The varieties of Christian politics

Over at Wedgewords, a long series on politics and Christianity has finally concluded. It is well worth reading, in that if you read the whole series of posts, you will get a very elaborate and clear contrast of several basic positions on the relation between Christianity and politics: Roman Catholic, magisterial Reformation, jure divino Presbyterianism (along with the now-popular version of “Two kingdoms theology”), and Anabaptism.

Here are the posts in the order they were published. The comments are also essential reading:

Two Kingdoms Critique
Darryl Hart’s Response to [Wedgeworth’s] 2 Kingdoms Essay
Apostolic Succession and Civic Freedom (pt. 1)
Apostolic Succession and Civic Freedom (pt. 2)
Apostolic Succession and Civic Freedom (pt. 3)
Neo-Anabaptism and the Kingdom (pt. 1)
Neo-Anabaptism and the Kingdom (pt. 2)
Neo-Anabaptism and the Kingdom (Part 3)

There were also two responses from other sites involved in the discussion in various ways:
Darryl Hart’s response to Wedgeworth’s original essay
Two Kingdoms or Two Cities?

From the final post at Wedgeworth’s blog (written by Peter Escalante):

Our present situation is one of amnesia, not of antithesis. The origins of the civic order of the old Christian nations has been suppressed. Now, that civic order was never anything close to perfect; it was and is a world of sinners. But it was and is the best thing going, and to agree with secularism that the Christian civic order was never Christian, as neo-Anabaptism does, and as several other supposedly radical Christian schools of thought do, is simply to be complicit with the project of suppression. Only secularism gains by that.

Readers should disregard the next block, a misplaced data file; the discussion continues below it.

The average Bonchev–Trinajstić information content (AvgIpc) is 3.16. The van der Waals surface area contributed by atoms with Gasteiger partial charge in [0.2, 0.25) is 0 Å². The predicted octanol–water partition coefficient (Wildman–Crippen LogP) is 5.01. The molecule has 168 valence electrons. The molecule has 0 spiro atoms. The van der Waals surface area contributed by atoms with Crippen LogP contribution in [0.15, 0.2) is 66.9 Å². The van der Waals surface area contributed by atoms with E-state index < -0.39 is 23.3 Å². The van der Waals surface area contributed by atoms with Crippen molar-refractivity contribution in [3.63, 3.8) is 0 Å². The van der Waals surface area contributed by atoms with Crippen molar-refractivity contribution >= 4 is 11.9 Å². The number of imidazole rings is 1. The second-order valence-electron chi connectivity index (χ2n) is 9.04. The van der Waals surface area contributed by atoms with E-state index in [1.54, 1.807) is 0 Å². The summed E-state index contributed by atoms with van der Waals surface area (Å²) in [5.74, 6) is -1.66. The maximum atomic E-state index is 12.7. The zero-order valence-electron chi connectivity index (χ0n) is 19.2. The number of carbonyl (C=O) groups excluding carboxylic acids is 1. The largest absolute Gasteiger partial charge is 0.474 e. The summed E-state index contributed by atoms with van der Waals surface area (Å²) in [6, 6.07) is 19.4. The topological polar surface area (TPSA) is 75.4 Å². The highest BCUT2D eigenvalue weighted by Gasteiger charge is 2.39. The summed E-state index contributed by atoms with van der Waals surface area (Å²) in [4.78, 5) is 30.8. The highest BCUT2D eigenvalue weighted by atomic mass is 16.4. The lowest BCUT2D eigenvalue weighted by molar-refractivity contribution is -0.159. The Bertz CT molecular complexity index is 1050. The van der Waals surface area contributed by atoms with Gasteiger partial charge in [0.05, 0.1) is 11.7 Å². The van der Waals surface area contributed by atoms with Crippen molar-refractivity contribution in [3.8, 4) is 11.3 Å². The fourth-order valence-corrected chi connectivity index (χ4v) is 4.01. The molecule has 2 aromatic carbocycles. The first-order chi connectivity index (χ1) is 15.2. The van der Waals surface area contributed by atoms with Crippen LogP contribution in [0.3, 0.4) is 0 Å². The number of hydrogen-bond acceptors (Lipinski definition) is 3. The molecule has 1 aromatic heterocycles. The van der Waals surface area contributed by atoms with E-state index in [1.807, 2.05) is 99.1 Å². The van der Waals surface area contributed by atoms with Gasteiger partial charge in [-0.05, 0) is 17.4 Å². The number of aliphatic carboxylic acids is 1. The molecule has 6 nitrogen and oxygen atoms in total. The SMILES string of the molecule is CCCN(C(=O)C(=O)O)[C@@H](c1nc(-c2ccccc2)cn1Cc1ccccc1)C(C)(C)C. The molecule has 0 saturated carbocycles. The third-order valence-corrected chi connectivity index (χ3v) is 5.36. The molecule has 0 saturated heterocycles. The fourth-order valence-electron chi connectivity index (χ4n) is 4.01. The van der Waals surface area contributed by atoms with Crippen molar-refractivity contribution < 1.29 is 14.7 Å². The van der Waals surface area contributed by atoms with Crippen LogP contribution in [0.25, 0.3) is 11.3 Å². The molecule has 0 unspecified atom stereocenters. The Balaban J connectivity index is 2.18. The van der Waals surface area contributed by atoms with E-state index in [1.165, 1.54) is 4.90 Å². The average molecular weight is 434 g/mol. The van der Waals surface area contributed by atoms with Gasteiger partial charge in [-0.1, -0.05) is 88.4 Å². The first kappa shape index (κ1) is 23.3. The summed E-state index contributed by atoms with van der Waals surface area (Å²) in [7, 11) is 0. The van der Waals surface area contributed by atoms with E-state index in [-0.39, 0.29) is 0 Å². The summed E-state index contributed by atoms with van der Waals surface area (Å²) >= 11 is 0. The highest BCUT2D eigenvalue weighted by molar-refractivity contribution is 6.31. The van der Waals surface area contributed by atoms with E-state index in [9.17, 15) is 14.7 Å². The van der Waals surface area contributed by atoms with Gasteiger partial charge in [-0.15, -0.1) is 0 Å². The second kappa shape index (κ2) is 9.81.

Neo-Anabaptist exaltation of the saving visible “Church,” is in fact denigration of the actual Christian people, and of the actual legacy of reformed Christendom which was the creation of the Christian people. Worse, such rhetorical exaltation is an idolatry. Only Jesus saves us from sin and death, not the Church- the Church is the community of the saved, it is not itself the savior. And neither does the visible Church save us from politics, or save the polis from its problems; the problems of the polis will show up in the visible Church, for they are made up of the same constituents.1 We are not to be saved from the polis, nor to save the polis; we are rather to serve in it. And the traditions of our fathers, for all their imperfections, are a school of service, and themselves a work of service.

They’re all well worth reading.